The Hard Cost of South Carolina's Secession

James Lutzweiler

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#21
There are many who like to compare the civil war to the American revolution. I don’t but for arguments sake let’s say they compare. How did the patriots expect to finance the war ? They had less ability to tax and regulate trade than the confederacy did. The British blockaded their ports and restricted exports. They printed money that caused inflation. There are many similarities. What did the Americans bank on , literally, to finance the revolution ? What was a major difference between the circumstances of the colonies and the old south ? Foreign recognition! I seem to remember the confederacy seeking foreign recognition at all costs. So much so that they starved themselves with an embargo to force recognition. The colonies got foreign loans and a treaty with France. The confederacy could not get what they needed even if they got clandestine support.
The point being, they didn’t think. They hoped. They had a history of shooting first and asking questions later.
Thank you.
 

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James Lutzweiler

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#23
Also the idea that anyone in SC was thinking rationally and properly calculating costs is dispelled by the firing on Sumter.
While I do believe the SCS were fools, I do not believe they were total Edited. fools. I believe if you could interview them and ask them how they planned to SUSTAIN the secession they were so easily accomplishing that they would have been able to provide you with an answer. I don't think it would be a well thought out and good answer, but it would have been some kind of an answer with an economic ingredient. You don't have to believe that. But I do. And the purpose of this thread is to elicit from those who have pondered this subject what answers might come to mind besides simply saying "cotton." Soft cotton has some real hard and clear numbers associated with it. The question is what were those numbers and how do they relate to the cost of what had to be a coming war.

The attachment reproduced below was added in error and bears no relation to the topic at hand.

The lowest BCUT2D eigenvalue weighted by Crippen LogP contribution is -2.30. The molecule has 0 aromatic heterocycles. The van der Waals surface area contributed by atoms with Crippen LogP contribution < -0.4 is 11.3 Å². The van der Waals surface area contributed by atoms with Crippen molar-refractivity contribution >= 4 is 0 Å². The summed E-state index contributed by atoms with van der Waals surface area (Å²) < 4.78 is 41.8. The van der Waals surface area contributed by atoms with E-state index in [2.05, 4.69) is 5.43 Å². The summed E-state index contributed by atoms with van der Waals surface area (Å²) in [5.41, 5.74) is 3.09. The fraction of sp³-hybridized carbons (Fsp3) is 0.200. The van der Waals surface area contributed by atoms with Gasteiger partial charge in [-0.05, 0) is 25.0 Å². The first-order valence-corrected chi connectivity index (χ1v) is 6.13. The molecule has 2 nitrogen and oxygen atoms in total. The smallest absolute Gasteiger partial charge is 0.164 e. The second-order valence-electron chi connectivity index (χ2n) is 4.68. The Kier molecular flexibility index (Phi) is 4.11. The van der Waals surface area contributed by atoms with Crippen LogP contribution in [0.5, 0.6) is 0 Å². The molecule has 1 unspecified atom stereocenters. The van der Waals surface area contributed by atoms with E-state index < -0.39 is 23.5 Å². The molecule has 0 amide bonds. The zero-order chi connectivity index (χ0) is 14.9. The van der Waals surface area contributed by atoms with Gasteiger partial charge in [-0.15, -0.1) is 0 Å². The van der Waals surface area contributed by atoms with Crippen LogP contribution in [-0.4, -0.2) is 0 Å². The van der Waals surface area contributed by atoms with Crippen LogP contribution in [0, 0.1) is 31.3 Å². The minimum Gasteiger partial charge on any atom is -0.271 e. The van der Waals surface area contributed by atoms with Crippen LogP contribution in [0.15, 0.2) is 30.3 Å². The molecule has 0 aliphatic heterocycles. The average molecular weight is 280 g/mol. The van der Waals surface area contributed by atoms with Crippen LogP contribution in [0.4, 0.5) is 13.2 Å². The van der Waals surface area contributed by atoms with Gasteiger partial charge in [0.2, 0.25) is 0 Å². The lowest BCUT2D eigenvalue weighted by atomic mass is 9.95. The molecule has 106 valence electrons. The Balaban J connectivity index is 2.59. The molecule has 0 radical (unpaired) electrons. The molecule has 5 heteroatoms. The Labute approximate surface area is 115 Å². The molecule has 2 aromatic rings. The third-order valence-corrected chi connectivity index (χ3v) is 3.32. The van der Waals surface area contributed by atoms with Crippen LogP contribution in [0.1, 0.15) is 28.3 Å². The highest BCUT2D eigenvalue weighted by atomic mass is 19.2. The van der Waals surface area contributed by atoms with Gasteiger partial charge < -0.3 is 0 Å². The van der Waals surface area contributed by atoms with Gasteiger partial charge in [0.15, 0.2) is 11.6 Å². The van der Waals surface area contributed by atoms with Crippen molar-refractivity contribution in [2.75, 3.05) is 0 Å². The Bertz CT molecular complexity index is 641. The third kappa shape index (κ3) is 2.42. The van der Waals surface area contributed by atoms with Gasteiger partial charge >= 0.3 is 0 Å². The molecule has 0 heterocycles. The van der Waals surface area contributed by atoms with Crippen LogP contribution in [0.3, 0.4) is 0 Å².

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#24
it would have been some kind of an answer with an economic ingredient. You don't have to believe that. But I do. And the purpose of this thread is to elicit from those who have pondered this subject what answers might come to mind besides simply saying "cotton."
I gave an answer. Foreign recognition. I think they placed their hopes there. Credit for cotton and a treaty for intervention. That is “some kind of answer with an economic ingredient”. You can discount their belief in the power of cotton to accomplish this but it is well documented. The advocacy of this power by the very people who you claim advocated the primacy of the TRR, is documented. To omit these facts is equal to revision. [and misleading to be polite]
 
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James Lutzweiler